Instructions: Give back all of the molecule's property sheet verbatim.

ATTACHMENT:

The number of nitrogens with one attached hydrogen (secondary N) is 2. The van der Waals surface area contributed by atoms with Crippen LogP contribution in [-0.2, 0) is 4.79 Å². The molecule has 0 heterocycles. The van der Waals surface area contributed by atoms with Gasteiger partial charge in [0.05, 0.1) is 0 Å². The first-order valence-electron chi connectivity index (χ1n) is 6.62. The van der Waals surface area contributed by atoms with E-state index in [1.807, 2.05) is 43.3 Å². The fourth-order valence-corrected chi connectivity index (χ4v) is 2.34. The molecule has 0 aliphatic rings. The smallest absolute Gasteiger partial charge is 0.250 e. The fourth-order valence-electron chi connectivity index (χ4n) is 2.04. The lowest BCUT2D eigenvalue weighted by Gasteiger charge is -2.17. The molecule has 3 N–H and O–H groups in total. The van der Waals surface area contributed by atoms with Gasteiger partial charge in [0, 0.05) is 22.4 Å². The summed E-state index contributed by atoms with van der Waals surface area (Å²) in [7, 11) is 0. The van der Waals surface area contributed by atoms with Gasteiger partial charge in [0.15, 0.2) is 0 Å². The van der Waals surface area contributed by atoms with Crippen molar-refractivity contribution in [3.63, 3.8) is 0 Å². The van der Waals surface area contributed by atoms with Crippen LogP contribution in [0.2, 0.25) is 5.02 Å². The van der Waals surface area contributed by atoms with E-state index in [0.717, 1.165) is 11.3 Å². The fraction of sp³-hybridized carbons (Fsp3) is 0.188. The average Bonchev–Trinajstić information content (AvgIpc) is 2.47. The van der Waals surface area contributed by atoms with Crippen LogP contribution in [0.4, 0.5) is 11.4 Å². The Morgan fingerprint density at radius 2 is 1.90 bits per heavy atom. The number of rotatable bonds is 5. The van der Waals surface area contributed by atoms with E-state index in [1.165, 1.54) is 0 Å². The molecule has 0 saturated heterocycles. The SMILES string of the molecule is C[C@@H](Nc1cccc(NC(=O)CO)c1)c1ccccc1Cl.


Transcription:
The number of nitrogens with one attached hydrogen (secondary N) is 2. The van der Waals surface area contributed by atoms with Crippen LogP contribution in [-0.2, 0) is 4.79 Å². The molecule has 0 heterocycles. The van der Waals surface area contributed by atoms with Gasteiger partial charge in [0.05, 0.1) is 0 Å². The first-order valence-electron chi connectivity index (χ1n) is 6.62. The van der Waals surface area contributed by atoms with E-state index in [1.807, 2.05) is 43.3 Å². The fourth-order valence-corrected chi connectivity index (χ4v) is 2.34. The molecule has 0 aliphatic rings. The smallest absolute Gasteiger partial charge is 0.250 e. The fourth-order valence-electron chi connectivity index (χ4n) is 2.04. The lowest BCUT2D eigenvalue weighted by Gasteiger charge is -2.17. The molecule has 3 N–H and O–H groups in total. The van der Waals surface area contributed by atoms with Gasteiger partial charge in [0, 0.05) is 22.4 Å². The summed E-state index contributed by atoms with van der Waals surface area (Å²) in [7, 11) is 0. The van der Waals surface area contributed by atoms with Gasteiger partial charge in [0.15, 0.2) is 0 Å². The van der Waals surface area contributed by atoms with Crippen molar-refractivity contribution in [3.63, 3.8) is 0 Å². The van der Waals surface area contributed by atoms with Crippen LogP contribution in [0.2, 0.25) is 5.02 Å². The van der Waals surface area contributed by atoms with E-state index in [0.717, 1.165) is 11.3 Å². The fraction of sp³-hybridized carbons (Fsp3) is 0.188. The average Bonchev–Trinajstić information content (AvgIpc) is 2.47. The van der Waals surface area contributed by atoms with Crippen LogP contribution in [0.4, 0.5) is 11.4 Å². The Morgan fingerprint density at radius 2 is 1.90 bits per heavy atom. The number of rotatable bonds is 5. The van der Waals surface area contributed by atoms with E-state index in [1.165, 1.54) is 0 Å². The molecule has 0 saturated heterocycles. The SMILES string of the molecule is C[C@@H](Nc1cccc(NC(=O)CO)c1)c1ccccc1Cl.